Vineyard Care: Soil, Diseases, Weeds, Wildlife and Pruning.

Big beautiful weeds!
Big beautiful weeds!
Brick red clay soil is evident at Johnston Vineyards.
Brick red clay soil is evident at Johnston Vineyards.

1. Soil and nutrients

The most important soil characteristic is pH. The ideal pH is 6. Most of Johnston Vineyards has a pH of 5 and tons of lime has been added and more will likely be added in future years. Micronutrients are absorbed more efficiently when pH is around 6. Copper is high in the soil of Johnston Vineyards probably due to residual from apple spraying many years ago when the land was planted in apple trees. This is unlikely to affect the vines. Boron which increases berry production may need to be added to the soil. It can also be sprayed on the vine leaves. Phosphorus, potassium and nitrogen levels vary and there are no good guidelines to indicate what is best for grape vines. Too much nitrogen accentuates leaf growth at the expense of fruit production.

2000 liter sprayer at Johnston Vineyards.
2000 liter sprayer at Johnston Vineyards.

2. Diseases

Fungus in the form of powdery and downy mildew is the most serious vineyard disease in Nova Scotia. Botrytis rot (also a fungus) of the grape bunches can also be a problem. Natural fungicides such as sulphur and copper are sprayed weekly if the vineyard is considered organic while in the nonorganic vineyard more toxic fungicides are sprayed less often. Crown gall is a bacterial disease that produces fleshy growths (galls) on the lower trunk near the soil line. It is often present in vines but remains inactive unless the vine trunk is injured, most often while weed whacking or by cold weather. Vines that are considered marginal in Nova Scotia like Chardonnay, Riesling and Pinot Noir are the most susceptible to winter injury and crown gall. There is no chemical treatment for this disease. The aphid-like Phylloxera insect is likely present in most grape vine roots but is not a lethal problem in Nova Scotia because the cold winters limit population build up.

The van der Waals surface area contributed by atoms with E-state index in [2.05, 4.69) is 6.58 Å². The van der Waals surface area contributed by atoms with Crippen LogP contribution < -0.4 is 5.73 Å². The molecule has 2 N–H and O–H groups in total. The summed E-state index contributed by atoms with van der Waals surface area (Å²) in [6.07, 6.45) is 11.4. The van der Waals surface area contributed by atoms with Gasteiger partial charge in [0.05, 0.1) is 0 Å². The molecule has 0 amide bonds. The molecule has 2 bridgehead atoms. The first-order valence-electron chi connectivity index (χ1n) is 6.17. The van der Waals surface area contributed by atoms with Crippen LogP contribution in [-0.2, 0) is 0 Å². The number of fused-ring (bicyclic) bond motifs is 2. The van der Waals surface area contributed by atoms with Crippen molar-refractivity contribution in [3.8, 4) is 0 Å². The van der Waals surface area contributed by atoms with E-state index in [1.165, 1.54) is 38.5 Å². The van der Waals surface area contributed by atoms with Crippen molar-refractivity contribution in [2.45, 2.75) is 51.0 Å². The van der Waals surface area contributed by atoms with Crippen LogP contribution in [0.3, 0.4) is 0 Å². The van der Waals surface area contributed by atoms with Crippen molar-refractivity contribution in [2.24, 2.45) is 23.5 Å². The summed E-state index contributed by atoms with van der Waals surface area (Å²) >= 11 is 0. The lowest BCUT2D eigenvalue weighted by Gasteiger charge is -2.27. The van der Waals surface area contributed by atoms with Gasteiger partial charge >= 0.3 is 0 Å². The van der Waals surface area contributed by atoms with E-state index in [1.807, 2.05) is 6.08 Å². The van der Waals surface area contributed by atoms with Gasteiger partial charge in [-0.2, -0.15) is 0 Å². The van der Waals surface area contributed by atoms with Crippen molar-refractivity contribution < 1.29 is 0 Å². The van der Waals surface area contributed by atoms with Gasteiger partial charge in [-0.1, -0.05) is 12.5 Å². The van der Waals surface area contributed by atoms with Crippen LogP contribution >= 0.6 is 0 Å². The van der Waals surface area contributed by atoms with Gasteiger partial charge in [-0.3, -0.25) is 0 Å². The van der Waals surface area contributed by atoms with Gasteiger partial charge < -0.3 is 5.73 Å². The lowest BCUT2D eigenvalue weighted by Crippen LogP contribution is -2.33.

3. Weeds

Weeds need to be eliminated because they compete with the vines for nutrients. An undernourished vine does not produce a good, ripe grape and is not fully winter hardy. Weeds are best controlled in the organic vineyard by mechanical tilling with a tractor. Some manual hoeing may be needed. In the nonorganic vineyard, systemic herbicides like Roundup are used. Care must be taken to avoid spraying the leafy vine as the herbicide is absorbed downward into the roots. Some weeds may be allowed to grow in the fall to reduce the vine vigor in preparation for hardening off before the onset of winter.

4. Wild life

Raccoons, deer and birds are the main wildlife threats to Johnston Vineyard grapes. Deer eat the tender green vine shoots but not the grapes. Where the deer population is high in Nova Scotia, a 7-8 foot wire fence is required to effectively control them. Deer have not traditionally been a problem in Falmouth, but in the past 3-4 years they have become more common and it may become necessary to fence them out. Raccoons eat the ripe grapes. They can be kept out of the vineyard by surrounding it with an electrified mesh (often orange in color) that stands about 1 foot high (raccoons don’t jump) at the time of grape ripening. Birds including robins, grackles and starlings will clean out a vineyard in a few days if given the chance. Bird netting is the only fully effective way to protect the grapes. This goes on over the lower portion of the vines about a month before picking and is taken off the day the grapes are picked. It is then rolled up and stored for use the next year. Cannons attached to propane tanks are also used in the vineyards to scare birds. They fire with a deafening noise and keep the entire neighborhood awake. A few vineyards use only the cannons and a few use both netting and cannons.

Carefully pruned vines in arched pattern at Tony Duke's vineyard.
Carefully pruned vines in arched pattern at Tony Duke's vineyard.

 

 

5. Pruning

All vines in Johnston Vineyard will be pruned to the Vertical Shoot Position (VSP) method. Two cordons (arms) are developed from the trunk that extend left and right along the lowest support wire on the trellis. In the spring, new shoots are trained vertically from the cordons and are held in place with twin wires higher on the trellis. These vertical shoots are pruned off at the top of the trellis during the summer to force the vine to send its energy to the fruit not more leaf growth. The vertical shoots are then pruned off in the winter and 2 new cordons are positioned along the lowest support wire.